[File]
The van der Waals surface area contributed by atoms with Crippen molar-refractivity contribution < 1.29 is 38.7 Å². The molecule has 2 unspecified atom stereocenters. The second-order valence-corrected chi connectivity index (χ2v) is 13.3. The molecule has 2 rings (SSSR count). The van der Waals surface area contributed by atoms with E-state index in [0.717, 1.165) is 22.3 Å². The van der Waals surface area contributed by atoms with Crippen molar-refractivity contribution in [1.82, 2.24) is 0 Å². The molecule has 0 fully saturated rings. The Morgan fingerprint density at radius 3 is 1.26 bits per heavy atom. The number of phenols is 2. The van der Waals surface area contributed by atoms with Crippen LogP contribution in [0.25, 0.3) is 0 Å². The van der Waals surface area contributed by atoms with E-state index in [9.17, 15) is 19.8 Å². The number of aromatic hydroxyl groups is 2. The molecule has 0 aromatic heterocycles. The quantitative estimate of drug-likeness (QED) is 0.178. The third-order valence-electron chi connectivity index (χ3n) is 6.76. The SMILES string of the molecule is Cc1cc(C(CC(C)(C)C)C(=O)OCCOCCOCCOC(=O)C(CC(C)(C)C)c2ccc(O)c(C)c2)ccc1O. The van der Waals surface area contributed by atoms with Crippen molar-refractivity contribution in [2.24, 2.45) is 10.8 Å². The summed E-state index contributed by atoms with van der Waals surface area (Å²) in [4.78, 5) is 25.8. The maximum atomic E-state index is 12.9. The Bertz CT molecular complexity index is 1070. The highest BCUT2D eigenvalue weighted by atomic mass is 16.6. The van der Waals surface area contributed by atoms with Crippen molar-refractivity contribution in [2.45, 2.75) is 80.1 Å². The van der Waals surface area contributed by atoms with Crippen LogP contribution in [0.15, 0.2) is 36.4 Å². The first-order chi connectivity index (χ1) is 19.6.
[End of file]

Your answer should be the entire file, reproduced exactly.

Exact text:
The van der Waals surface area contributed by atoms with Crippen molar-refractivity contribution < 1.29 is 38.7 Å². The molecule has 2 unspecified atom stereocenters. The second-order valence-corrected chi connectivity index (χ2v) is 13.3. The molecule has 2 rings (SSSR count). The van der Waals surface area contributed by atoms with E-state index in [0.717, 1.165) is 22.3 Å². The van der Waals surface area contributed by atoms with Crippen molar-refractivity contribution in [1.82, 2.24) is 0 Å². The molecule has 0 fully saturated rings. The Morgan fingerprint density at radius 3 is 1.26 bits per heavy atom. The number of phenols is 2. The van der Waals surface area contributed by atoms with Crippen LogP contribution in [0.25, 0.3) is 0 Å². The van der Waals surface area contributed by atoms with E-state index in [9.17, 15) is 19.8 Å². The number of aromatic hydroxyl groups is 2. The molecule has 0 aromatic heterocycles. The quantitative estimate of drug-likeness (QED) is 0.178. The third-order valence-electron chi connectivity index (χ3n) is 6.76. The SMILES string of the molecule is Cc1cc(C(CC(C)(C)C)C(=O)OCCOCCOCCOC(=O)C(CC(C)(C)C)c2ccc(O)c(C)c2)ccc1O. The van der Waals surface area contributed by atoms with Crippen molar-refractivity contribution in [2.24, 2.45) is 10.8 Å². The summed E-state index contributed by atoms with van der Waals surface area (Å²) in [4.78, 5) is 25.8. The maximum atomic E-state index is 12.9. The Bertz CT molecular complexity index is 1070. The highest BCUT2D eigenvalue weighted by atomic mass is 16.6. The van der Waals surface area contributed by atoms with Crippen molar-refractivity contribution in [2.45, 2.75) is 80.1 Å². The van der Waals surface area contributed by atoms with Crippen LogP contribution in [0.15, 0.2) is 36.4 Å². The first-order chi connectivity index (χ1) is 19.6.